For this reason the European Commission’s proposed Regulatory Framework for the sector is to be particularly welcomed since it creates an excellent opportunity for a broader discussion of the future of the European ICT sector. It is this discussion to which my book (The New ICT Ecosystem – Implications for Europe) contributes.
The EU’s Regulatory Framework
Currently the Council of the European Union and the European Parliament are debating the proposals put forward by the European Commission regarding the EU Regulatory Framework for electronic communications networks and services.
Among the issues being contested are whether a regulatory function is needed at the European, as opposed to the national, level; whether European authorities should have a veto over national regulatory decisions; whether national regulatory authorities should be able to impose “functional separation”; and whether European or national authorities should have control over spectrum.
The big omission
These issues are important and it is correct that they are being debated. However, the danger is that in focusing exclusively on them we are ignoring a crucial longer-term question: the global competitiveness of the European ICT sector. The problem is that however these issues are resolved the solutions will not solve the problem of Europe falling behind as a globally competitive provider of ICT goods and services.
The challenge to Europe from the US and Asia
In Europe the sector faces serious challenges from ICT providers in the US and Asia. Unless Europe can maintain a dynamic and internationally competitive ICT sector, its economic growth and social welfare will be fundamentally threatened.
In some key parts of the ICT ecosystem Europe has already fallen behind. US companies dominate the global provision of Internet content and applications (well-known examples including Google, Yahoo, eBay, Amazon, and Facebook). US and Asian companies dominate the areas of computer hardware and software as well as consumer electronics and semiconductors. In other areas, however, such as mobile equipment and services, Europe has considerable strengths.
The key role of innovation and related investment
The main argument of my book is that the only viable response that Europe can make to this challenge is to increase its ability to innovate and make the investments that successful innovation requires. Innovation – taking the form of new products, processes, forms of organisation and markets – is essential. The option of competing solely on price has been closed by China and India’s decisive entry into the global ICT market.
The new ICT innovation ecosystem
The main contribution of my book is the analysis of how innovation happens in what I call the New ICT Ecosystem. At the heart of the innovation process are symbiotic relationships between the four key groups of players in the ICT ecosystem – networked element providers, network operators, content & applications providers, and final consumers.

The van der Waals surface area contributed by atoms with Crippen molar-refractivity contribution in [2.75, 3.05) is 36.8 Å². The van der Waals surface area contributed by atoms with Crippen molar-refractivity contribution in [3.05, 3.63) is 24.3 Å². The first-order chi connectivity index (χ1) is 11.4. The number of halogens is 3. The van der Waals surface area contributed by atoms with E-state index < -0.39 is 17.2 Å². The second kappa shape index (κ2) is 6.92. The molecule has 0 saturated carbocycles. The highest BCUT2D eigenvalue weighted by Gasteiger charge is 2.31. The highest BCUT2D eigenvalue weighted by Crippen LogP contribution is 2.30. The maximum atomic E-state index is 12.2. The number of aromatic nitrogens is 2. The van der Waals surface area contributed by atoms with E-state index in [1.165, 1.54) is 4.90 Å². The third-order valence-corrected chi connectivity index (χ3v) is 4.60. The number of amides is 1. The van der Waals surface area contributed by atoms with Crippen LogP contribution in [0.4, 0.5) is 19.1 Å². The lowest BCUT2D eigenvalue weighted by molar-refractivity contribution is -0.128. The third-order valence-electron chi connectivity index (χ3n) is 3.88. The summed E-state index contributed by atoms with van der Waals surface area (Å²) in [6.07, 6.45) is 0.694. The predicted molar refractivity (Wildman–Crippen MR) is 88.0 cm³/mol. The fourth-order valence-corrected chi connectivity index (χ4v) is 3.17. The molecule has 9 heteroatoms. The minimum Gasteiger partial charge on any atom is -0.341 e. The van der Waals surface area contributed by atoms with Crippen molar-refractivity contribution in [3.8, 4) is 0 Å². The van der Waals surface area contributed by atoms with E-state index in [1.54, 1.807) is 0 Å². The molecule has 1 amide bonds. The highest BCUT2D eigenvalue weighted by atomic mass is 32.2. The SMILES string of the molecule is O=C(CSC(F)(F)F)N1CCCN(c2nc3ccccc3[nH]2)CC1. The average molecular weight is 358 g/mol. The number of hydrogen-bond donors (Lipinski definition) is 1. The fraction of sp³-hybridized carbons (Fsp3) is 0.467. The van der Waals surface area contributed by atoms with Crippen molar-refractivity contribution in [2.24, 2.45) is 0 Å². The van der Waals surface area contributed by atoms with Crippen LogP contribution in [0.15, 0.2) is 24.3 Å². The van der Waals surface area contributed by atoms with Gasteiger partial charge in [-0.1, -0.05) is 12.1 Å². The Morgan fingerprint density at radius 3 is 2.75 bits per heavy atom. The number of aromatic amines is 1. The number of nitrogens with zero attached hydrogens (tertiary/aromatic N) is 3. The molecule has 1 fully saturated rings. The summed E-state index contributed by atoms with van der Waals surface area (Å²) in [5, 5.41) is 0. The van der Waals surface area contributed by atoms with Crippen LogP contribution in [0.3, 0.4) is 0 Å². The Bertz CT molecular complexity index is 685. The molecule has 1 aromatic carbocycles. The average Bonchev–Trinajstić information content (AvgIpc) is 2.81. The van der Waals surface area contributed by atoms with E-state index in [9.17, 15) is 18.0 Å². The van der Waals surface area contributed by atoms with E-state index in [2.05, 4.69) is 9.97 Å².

It is innovation together with the investment that it requires that can create the international competitiveness that Europe needs to remain a thriving part of the global economy. The key corporate players are not only European companies but also innovative firms from other parts of the world which contribute to the innovation and investment processes in Europe.
Although companies constitute the engine of the innovation system, their contributions are shaped by institutions that include financial institutions, regulatory bodies, competition authorities, universities, standardisation, and entrepreneurship.
The EU Regulatory Framework again
The EU Regulatory Framework currently being debated is to a significant extent dominated by the concern to produce competitive markets. Attention is also focused on the need for investment.
However, while this is important, far less attention is paid to the innovation process and to the facilitating conditions that are required to improve the performance of the innovation process in Europe. At times it seems that the assumption is being made that competitive markets are both necessary and sufficient to generate the innovation that will result in internationally competitive ICT goods and services in Europe. But as my book shows, while competition may in some cases be necessary to create such innovation, it is often not sufficient. Institutions, such as the ones mentioned play a key contributory role.
Furthermore – since innovation and investment are complementary activities – it is also necessary that competitive investment takes place in order to ensure that Europe’s ICT infrastructure keeps up with the global leaders. This is particularly important in areas such as ultra-broadband networks (using optical fibre) and broadband mobile.
The conclusion of my book is that it is crucial for us to develop a dynamic and internationally competitive New ICT ecosystem in Europe. Policy and regulatory measures in the fast-moving ICT environment must be thoroughly examined for their potential effects on the innovation and investment chain. To do this it is advisable that EU and national policy makers and regulators develop a joined-up, holistic conceptualisation of the ICT ecosystem as a whole. It is this ecosystem that will help to deliver the economic growth, social welfare, and environmental improvements that Europe needs in order to survive and prosper in our globalised world.
Martin Fransman is Professor of Economics and Founder-Director of the Institute for Japanese–European Technology Studies in the School of Business and Economics at the University of Edinburgh. He has just published The New ICT Ecosystem – Implications for Europe.